Was Keturah Abraham's Wife or Concubine?

Although Keturah is mentioned only four times in the Bible (in two different sections of Scripture—Genesis 25:1,4; 1 Chronicles 1:32-33), her relationship to Abraham has come under severe scrutiny. Skeptics have charged the Bible writers with erring in regard to their portrayal of Keturah. Allegedly, Genesis 25:1 and 1 Chronicles 1:32 are contradictory, because the first passage indicates Keturah was Abraham’s “wife,” while the other says she was “Abraham’s concubine.” Based upon the understanding of some that there is a distinction of the words “wife” (Hebrew ‘ iššâ) and “concubine” (pilegeš) during the monarchic period, even some Bible believers may be somewhat perplexed at the different titles given to Keturah. Was she Abraham’s wife, or was she his concubine? Many are aware that during David’s reign as Israel’s king, he had “wives” and “concubines” (2 Samuel 19:5). Also, during Solomon’s kingship, “he had seven hundred wives, princesses, and three hundred concubines” (1 Kings 11:3). In these contexts, the terms “ wives” (‘iššâ) and “concubines” (pilegeš) are distinct terms that rarely, if ever, are used interchangeably. Such begs the question, “Why was Keturah called Abraham’s wife in one passage, and his concubine in another?” Are these two sections of Scripture really contradictory, as Bible critics would have us believe?

First, for Genesis 25:1 and 1 Chronicles 1:32-33 to be a contradiction, one must know whether or not these passages are referring to the same time. It is possible that Keturah was Abraham’s “concubine” in the beginning, and then became his “wife” at a later time. If such were the case, Bible writers could legitimately use both terms when describing her.

Second, although it was unusual for the terms “wives” and “concubines” to be used interchangeably during the monarchic period, evidence indicates that in patriarchal times, using these terms to refer to the same person was somewhat normal. Consider the following:

And Abraham gave all that he had to Isaac. But Abraham gave gifts to the sons of the concubines which Abraham had; and while he was still living he sent them eastward, away from Isaac his son, to the country of the east (25:5-6, emp. added).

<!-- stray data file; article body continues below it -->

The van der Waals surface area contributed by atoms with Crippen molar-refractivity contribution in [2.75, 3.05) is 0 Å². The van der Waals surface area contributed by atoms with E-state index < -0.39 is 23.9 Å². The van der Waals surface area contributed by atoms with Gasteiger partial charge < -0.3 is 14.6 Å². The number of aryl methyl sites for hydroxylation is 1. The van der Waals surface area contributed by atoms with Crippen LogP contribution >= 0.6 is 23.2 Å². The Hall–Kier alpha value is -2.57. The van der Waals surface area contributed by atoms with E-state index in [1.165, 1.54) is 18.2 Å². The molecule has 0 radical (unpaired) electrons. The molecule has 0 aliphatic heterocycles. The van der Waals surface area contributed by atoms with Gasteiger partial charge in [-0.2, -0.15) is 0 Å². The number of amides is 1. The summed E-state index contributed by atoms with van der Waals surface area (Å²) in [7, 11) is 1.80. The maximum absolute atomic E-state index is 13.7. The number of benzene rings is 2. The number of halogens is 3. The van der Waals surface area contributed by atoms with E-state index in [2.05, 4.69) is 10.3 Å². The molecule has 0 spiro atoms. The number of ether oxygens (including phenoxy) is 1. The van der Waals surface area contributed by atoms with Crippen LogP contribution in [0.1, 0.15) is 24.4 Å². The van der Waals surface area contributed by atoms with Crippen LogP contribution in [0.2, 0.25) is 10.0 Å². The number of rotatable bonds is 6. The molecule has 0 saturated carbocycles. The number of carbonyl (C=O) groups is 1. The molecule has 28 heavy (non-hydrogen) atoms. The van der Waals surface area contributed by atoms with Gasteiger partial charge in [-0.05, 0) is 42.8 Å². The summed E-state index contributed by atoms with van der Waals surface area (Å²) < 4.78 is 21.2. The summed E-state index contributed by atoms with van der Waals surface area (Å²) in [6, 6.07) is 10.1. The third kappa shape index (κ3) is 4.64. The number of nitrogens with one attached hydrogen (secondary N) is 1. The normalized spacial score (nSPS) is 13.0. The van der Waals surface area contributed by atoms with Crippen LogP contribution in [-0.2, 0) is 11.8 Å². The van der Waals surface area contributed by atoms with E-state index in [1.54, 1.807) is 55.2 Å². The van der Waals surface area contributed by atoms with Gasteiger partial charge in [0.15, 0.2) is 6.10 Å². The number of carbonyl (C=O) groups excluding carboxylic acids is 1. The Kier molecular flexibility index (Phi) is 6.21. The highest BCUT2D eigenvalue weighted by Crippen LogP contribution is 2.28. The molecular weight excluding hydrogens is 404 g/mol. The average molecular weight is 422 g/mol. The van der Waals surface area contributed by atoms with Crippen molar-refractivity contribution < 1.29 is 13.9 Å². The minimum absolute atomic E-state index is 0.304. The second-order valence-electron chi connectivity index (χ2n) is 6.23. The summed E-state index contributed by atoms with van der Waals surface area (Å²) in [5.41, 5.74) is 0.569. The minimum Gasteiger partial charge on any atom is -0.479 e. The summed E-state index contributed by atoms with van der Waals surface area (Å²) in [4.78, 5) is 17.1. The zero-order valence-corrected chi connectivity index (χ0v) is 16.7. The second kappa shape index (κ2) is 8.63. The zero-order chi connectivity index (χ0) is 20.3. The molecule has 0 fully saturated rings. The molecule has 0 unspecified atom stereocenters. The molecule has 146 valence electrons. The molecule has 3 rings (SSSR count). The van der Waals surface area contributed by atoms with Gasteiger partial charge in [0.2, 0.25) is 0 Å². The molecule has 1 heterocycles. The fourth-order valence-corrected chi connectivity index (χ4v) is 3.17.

Isaac, son of Sarah, was set apart from all of Abraham’s other sons, which were born to him by his concubines. By implication, Keturah, who was not the mother of Isaac, was described as a concubine (cf. 1 Chronicles 1:32).

  • Bilhah, Rachel’s maid (Genesis 29:29), was one of Jacob’s “concubines” (35:22). But, she also was called his “wife,” both before and after she gave birth to two of Jacob’s sons (30:4; 37:2).
  • Genesis 16:3 calls Hagar Abraham’s “wife” (‘iššâ), while Genesis 25:6 implies that Hagar, Sarah’s maidservant, also was his “concubine” (pilegeš).
  • Although Genesis 25:1 says, “Abraham again took a wife” (Keturah), verse 6 of that same chapter indicates Keturah also was his concubine.

Hebrew scholar Victor Hamilton believes this concubine-wife relationship to be dissimilar to what was seen during the days of David and Solomon. It is reasonable to conclude that this “coidentification” in Genesis indicates “that the concubines of Abraham and Jacob were not pilagšîm [concubines—EL] in the later sense, but that no term was available for that type of concubinage; thus pilegeš and ‘iššâ were used as synonyms to describe these women in the patriarchal narratives” (1990, p. 446). In an article that the late Semitist Dr. Chaim Rabin wrote regarding the origin pilegeš, he stated: “By alternating the terms within the easily apprehended framework of a story, a similar impression of ‘in-betweenness’ was created” (1974, p. 362).

Keturah was a concubine-wife. Its seems that she was more than a concubine (often considered a second-rate wife of servant status), but not on a par with Sarah, Abraham’s first “wife,” and mother of the promised son (Genesis 17:15-22). Just as Bilhah, Jacob’s concubine-wife, did not rival Rachel or Leah, Keturah was not equivalent with Sarah. Thus, Bible writers were not mistaken when referring to Keturah and Bilhah as both wives and concubines; they simply used two words to indicate the “in-between” position the women held.


Hamilton, Victor P. (1990), The Book of Genesis: Chapters 1-17 (Grand Rapids, MI: Eerdmans).

Rabin, Chaim (1974), “The Origin of the Hebrew Word Pilegeš,” Journal of Jewish Studies, 25:362.


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